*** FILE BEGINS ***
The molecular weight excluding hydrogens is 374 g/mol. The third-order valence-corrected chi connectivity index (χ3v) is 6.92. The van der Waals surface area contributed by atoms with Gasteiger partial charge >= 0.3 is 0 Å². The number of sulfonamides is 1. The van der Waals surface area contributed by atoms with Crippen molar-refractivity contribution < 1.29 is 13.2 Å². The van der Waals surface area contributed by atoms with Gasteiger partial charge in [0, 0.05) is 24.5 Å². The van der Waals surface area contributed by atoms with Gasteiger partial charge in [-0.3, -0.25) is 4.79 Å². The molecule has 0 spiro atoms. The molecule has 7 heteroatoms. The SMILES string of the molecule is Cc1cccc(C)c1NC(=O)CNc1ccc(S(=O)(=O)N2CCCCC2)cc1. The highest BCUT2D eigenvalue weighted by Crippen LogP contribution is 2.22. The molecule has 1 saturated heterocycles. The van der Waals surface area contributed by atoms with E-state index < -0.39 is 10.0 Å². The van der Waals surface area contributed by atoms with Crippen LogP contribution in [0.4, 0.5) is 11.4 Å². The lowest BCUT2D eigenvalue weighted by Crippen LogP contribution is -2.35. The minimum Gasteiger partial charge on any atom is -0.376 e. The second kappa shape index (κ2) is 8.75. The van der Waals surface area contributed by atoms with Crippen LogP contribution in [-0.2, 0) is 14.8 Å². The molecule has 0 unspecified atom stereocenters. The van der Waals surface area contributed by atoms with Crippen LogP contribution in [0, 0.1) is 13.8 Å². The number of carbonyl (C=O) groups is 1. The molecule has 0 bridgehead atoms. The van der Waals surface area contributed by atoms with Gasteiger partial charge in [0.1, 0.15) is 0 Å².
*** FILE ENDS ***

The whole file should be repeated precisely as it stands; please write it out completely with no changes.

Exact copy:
The molecular weight excluding hydrogens is 374 g/mol. The third-order valence-corrected chi connectivity index (χ3v) is 6.92. The van der Waals surface area contributed by atoms with Gasteiger partial charge >= 0.3 is 0 Å². The number of sulfonamides is 1. The van der Waals surface area contributed by atoms with Crippen molar-refractivity contribution < 1.29 is 13.2 Å². The van der Waals surface area contributed by atoms with Gasteiger partial charge in [0, 0.05) is 24.5 Å². The van der Waals surface area contributed by atoms with Gasteiger partial charge in [-0.3, -0.25) is 4.79 Å². The molecule has 0 spiro atoms. The molecule has 7 heteroatoms. The SMILES string of the molecule is Cc1cccc(C)c1NC(=O)CNc1ccc(S(=O)(=O)N2CCCCC2)cc1. The highest BCUT2D eigenvalue weighted by Crippen LogP contribution is 2.22. The molecule has 1 saturated heterocycles. The van der Waals surface area contributed by atoms with E-state index < -0.39 is 10.0 Å². The van der Waals surface area contributed by atoms with Crippen LogP contribution in [0.4, 0.5) is 11.4 Å². The lowest BCUT2D eigenvalue weighted by Crippen LogP contribution is -2.35. The minimum Gasteiger partial charge on any atom is -0.376 e. The second kappa shape index (κ2) is 8.75. The van der Waals surface area contributed by atoms with Crippen LogP contribution in [-0.2, 0) is 14.8 Å². The molecule has 0 unspecified atom stereocenters. The van der Waals surface area contributed by atoms with Crippen LogP contribution in [0, 0.1) is 13.8 Å². The number of carbonyl (C=O) groups is 1. The molecule has 0 bridgehead atoms. The van der Waals surface area contributed by atoms with Gasteiger partial charge in [0.1, 0.15) is 0 Å².